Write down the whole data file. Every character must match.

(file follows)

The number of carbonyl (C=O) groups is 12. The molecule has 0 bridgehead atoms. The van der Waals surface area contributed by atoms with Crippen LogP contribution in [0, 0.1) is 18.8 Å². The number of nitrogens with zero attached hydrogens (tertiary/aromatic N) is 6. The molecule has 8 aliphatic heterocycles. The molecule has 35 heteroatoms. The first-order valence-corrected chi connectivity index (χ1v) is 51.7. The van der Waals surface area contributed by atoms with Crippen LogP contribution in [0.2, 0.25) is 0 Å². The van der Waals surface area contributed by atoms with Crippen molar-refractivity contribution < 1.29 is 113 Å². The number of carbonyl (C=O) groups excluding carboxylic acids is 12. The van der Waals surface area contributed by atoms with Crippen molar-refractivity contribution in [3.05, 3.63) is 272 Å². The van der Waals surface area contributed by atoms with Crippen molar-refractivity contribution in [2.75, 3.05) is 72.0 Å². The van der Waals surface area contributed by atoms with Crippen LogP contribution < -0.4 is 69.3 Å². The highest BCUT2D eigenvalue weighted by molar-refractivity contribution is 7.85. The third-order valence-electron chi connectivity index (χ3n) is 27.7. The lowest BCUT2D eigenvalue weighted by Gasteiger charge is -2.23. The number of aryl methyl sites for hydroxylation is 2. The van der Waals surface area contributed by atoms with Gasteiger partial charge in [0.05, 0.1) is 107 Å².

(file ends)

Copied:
The number of carbonyl (C=O) groups is 12. The molecule has 0 bridgehead atoms. The van der Waals surface area contributed by atoms with Crippen LogP contribution in [0, 0.1) is 18.8 Å². The number of nitrogens with zero attached hydrogens (tertiary/aromatic N) is 6. The molecule has 8 aliphatic heterocycles. The molecule has 35 heteroatoms. The first-order valence-corrected chi connectivity index (χ1v) is 51.7. The van der Waals surface area contributed by atoms with Crippen LogP contribution in [0.2, 0.25) is 0 Å². The van der Waals surface area contributed by atoms with Crippen molar-refractivity contribution < 1.29 is 113 Å². The number of carbonyl (C=O) groups excluding carboxylic acids is 12. The van der Waals surface area contributed by atoms with Crippen molar-refractivity contribution in [3.05, 3.63) is 272 Å². The van der Waals surface area contributed by atoms with Crippen molar-refractivity contribution in [2.75, 3.05) is 72.0 Å². The van der Waals surface area contributed by atoms with Crippen LogP contribution < -0.4 is 69.3 Å². The highest BCUT2D eigenvalue weighted by molar-refractivity contribution is 7.85. The third-order valence-electron chi connectivity index (χ3n) is 27.7. The lowest BCUT2D eigenvalue weighted by Gasteiger charge is -2.23. The number of aryl methyl sites for hydroxylation is 2. The van der Waals surface area contributed by atoms with Gasteiger partial charge in [0.05, 0.1) is 107 Å².